Wednesday 26 May 2021 5:05 pm Rewired Talk

7 weird and wonderful applications of artificial intelligence

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Rewired is an AI venture studio.

The Rewired investment fund focuses on enabling the technologies of the AI revolution by investing across five verticals including machine learning, robotics, bionics, sensors, mapping and localisation.  Backed by technology investors including Tej Kohli, we believe that AI has the potential to positively impact every segment of economic activity and to improve every aspect of human life.  Here we reveal seven weird and wonder applications of artificial intelligence, some successful, and some…not so much…

1) Creating Better Rap Music

In 2017 Ambassador, Elle King, and Wiz Khalifa performed together on Alex Da Kid’s single, ‘’Not Easy’’ which ranked highly in the iTunes chart. The tune was created using IBM’s Watson, which scanned the most popular songs from the last five years as well as analysing news, media, reports, movie scripts and social media posts. The results helped the artists to understanding the ”emotional temperature” of people at that specific time.  Watson BEAT even suggested the song’s sound.

Similarly, AI rapper ‘DeepBeat’ uses machine learning to reconfigure existing lyrics to create new brand raps. The creator published his research in a paper named ”DopeLearning: A Computational Approach to Rap Lyrics Generation’’ The system also uses AI to suggest lyrics that a human rapper can use in making his or her work more ‘outstanding’.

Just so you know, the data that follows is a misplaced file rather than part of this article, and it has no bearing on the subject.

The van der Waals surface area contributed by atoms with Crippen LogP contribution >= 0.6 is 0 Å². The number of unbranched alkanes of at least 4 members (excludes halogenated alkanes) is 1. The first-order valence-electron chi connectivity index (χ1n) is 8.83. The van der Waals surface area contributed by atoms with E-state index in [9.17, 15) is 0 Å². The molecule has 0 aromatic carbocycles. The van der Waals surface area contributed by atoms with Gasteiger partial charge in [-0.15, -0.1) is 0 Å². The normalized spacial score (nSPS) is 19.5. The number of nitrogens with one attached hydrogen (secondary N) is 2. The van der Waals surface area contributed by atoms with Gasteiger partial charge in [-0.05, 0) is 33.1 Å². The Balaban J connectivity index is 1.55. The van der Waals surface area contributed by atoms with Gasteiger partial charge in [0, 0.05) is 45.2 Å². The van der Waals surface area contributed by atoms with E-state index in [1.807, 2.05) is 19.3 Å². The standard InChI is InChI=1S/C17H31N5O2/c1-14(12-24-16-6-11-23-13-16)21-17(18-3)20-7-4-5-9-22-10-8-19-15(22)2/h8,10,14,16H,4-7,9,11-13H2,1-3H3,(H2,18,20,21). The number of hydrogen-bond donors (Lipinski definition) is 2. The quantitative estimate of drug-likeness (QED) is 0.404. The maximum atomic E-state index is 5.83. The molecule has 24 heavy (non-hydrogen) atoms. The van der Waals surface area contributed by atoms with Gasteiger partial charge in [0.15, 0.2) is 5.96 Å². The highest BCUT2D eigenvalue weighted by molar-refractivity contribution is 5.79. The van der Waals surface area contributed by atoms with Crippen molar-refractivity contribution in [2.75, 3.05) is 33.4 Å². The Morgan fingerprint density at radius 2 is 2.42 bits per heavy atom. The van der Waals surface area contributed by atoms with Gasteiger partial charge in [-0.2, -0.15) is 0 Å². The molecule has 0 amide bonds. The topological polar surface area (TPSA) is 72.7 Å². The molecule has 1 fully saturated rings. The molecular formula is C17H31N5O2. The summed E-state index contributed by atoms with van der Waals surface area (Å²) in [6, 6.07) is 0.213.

2) Making Sure That We Clean Our Teeth

Kolibree debuted the world’s first AI-featured ToothBrush in 2014. Patented deep learning algorithms are embedded directly inside the toothbrush on a low-power processor.  Raw data from the sensors run through the processor, enabling the system to learn about a users’ habits and to refine brushing accuracy the more that the AI-powered toothbrush is used.

Oral-B have also launched a toothbrush that utilises AI.  The scrubbers on the Oral-B brush are pre-trained for different brushing styles, but the system also comes with a deep learning algorithm that enables the toothbrush to learn and to remember the brushing behaviour of a particular user, and to then adapt to it.

3) Writing More Ominous Fortune Cookies

Fortune cookie messages help to lift the mood because they are simple, enjoyable, and short. And it is theoretically feasible for AI to create them.  MIT-trained roboticist Alexander Reben experimented with a system of AI fortune-telling to produce a one-line prediction. He called the results obtained ‘Artificial Philosophy’.

Reben scraped thousands of emotional messages and quotations from the Internet in order to train a neural network. He also gathered messages from thousands of fortune cookies. Reben was expecting that his AI would create playful quotations for fortune cookies that would make people happy and bring a smile to their face.  But instead, his AI produced maxims with 75% negative sentiment. Some of the predictions were “no one is listening” and “no matter how hard you try there is an ocean you cannot change”.